Maev Alexander

Maev Alexander, also Maeve Alexander (born Maev Alexandra Reid McConnell[1] on 3 February 1948) is a Scottish television and stage actress. Aside from her numerous stage appearances including Cleopatra and in The Mousetrap at the St Martin's Theatre in London, she is perhaps best known for playing the assistant Christine Russell in the early 1970s Scottish TV series Sutherland's Law, as Janet Campbell in the 18th century set The New Road, and as WPC Sandra Williams in the British police drama The Gentle Touch (1981-2). She is married to Simon Dunmore, a notable theatre director and author on acting.



Alexander was born in Glasgow in 1948. She began her television career in 1966, playing three roles in This Man Craig.[2] She followed this with a role as Madge in an episode of the BBC production, The Revenue Men. In 1970, she starred in an episode of another BBC television production The Borderers opposite Michael Gambon and Iain Cuthbertson, set in a village on the Scottish-English border in the Tudor period.

In 1972 she made an appearance in the ITV legal drama The Main Chance,[2] and began portraying the character of Christine Russell in the Scottish TV film production Sutherland's Law, and starred in nine episodes of the television series the following year opposite Don McKillop.[3][3] Her performance was praised; The Spectator said "The only moment of pleasure in this long fifty minutes was the occasional sight of Maev Alexander as Sutherland's plump, pretty clerk, but there were long and arid intervals between her appearance."[4] In 1973, Alexander also had a leading role as Janet Campbell in the 19th century set The New Road, opposite David Ashton and John Grieve.[5]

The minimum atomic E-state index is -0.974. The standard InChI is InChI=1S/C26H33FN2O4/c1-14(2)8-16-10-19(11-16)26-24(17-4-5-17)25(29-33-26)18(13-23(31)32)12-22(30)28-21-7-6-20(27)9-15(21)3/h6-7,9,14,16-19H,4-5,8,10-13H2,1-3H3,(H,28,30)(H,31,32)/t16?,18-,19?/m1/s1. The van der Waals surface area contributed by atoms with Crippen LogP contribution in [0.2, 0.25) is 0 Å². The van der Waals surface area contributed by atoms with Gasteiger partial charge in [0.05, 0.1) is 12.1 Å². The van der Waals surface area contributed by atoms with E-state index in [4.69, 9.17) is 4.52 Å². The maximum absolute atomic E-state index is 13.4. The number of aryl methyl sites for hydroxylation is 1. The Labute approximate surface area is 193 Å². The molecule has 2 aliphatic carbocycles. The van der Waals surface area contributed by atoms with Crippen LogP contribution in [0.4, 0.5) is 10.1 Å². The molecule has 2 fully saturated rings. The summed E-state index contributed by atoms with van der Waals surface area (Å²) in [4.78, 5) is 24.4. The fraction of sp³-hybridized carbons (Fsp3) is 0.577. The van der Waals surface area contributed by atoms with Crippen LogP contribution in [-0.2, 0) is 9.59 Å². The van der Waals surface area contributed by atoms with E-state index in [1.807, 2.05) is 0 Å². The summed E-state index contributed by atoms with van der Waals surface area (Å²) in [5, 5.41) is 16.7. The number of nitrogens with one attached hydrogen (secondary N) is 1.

In 1975 she appeared in Angels, a production which included actors such as Carol Holmes, Kathryn Apanowicz, Julia Williams, and Pauline Quirke. She appeared in The New Avengers in 1976, playing the character of Mrs Turner in the episode "The Tale of the Big Why".[6] In 1977 she portrayed the wife of Fred in A Christmas Carol TV movie.[7] In 1979 she played Claudine in an episode of the detective series, Hazell. In 1981 she joined the cast of the British police drama The Gentle Touch, playing the character of WPC Sandra Williams.[2] From 1980 to 1982 she also played Jennifer Knowles-Ripley in the situation comedy, Holding the Fort.[2]

In 1989, Alexander played Lady Cockpurse in Gavin Millar's TV movie Scoop. She featured alongside actors such as Denholm Elliott, Michael Hordern, Herbert Lom, Nicola Pagett and Donald Pleasence. In 2007 she had a small role as an autograph hound in Gillian Armstrong's supernatural romantic thriller Death Defying Acts, an Anglo-Australian production which starred Guy Pearce and Catherine Zeta-Jones. In 2010 she appeared in Doctors.